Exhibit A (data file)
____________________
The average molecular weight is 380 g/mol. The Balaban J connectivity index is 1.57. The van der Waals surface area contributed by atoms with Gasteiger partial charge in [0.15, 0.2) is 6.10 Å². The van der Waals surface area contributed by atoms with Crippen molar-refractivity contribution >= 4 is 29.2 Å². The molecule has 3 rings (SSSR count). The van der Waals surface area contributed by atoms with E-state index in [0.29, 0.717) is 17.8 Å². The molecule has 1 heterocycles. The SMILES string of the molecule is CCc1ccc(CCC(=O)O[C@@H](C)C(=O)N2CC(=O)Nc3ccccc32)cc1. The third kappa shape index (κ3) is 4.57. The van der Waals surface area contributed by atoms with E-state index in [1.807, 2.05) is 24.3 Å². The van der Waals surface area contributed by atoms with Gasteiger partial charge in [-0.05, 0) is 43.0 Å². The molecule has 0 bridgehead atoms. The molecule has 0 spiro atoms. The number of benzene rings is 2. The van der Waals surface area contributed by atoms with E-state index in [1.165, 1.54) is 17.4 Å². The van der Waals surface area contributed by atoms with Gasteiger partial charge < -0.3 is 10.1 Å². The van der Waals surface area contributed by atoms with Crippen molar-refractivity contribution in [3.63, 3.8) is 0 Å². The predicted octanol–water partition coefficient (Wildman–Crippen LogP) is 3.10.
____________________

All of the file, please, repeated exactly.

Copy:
The average molecular weight is 380 g/mol. The Balaban J connectivity index is 1.57. The van der Waals surface area contributed by atoms with Gasteiger partial charge in [0.15, 0.2) is 6.10 Å². The van der Waals surface area contributed by atoms with Crippen molar-refractivity contribution >= 4 is 29.2 Å². The molecule has 3 rings (SSSR count). The van der Waals surface area contributed by atoms with E-state index in [0.29, 0.717) is 17.8 Å². The molecule has 1 heterocycles. The SMILES string of the molecule is CCc1ccc(CCC(=O)O[C@@H](C)C(=O)N2CC(=O)Nc3ccccc32)cc1. The third kappa shape index (κ3) is 4.57. The van der Waals surface area contributed by atoms with E-state index in [1.807, 2.05) is 24.3 Å². The van der Waals surface area contributed by atoms with Gasteiger partial charge in [-0.05, 0) is 43.0 Å². The molecule has 0 bridgehead atoms. The molecule has 0 spiro atoms. The number of benzene rings is 2. The van der Waals surface area contributed by atoms with E-state index in [1.165, 1.54) is 17.4 Å². The van der Waals surface area contributed by atoms with Gasteiger partial charge < -0.3 is 10.1 Å². The van der Waals surface area contributed by atoms with Crippen molar-refractivity contribution in [3.63, 3.8) is 0 Å². The predicted octanol–water partition coefficient (Wildman–Crippen LogP) is 3.10.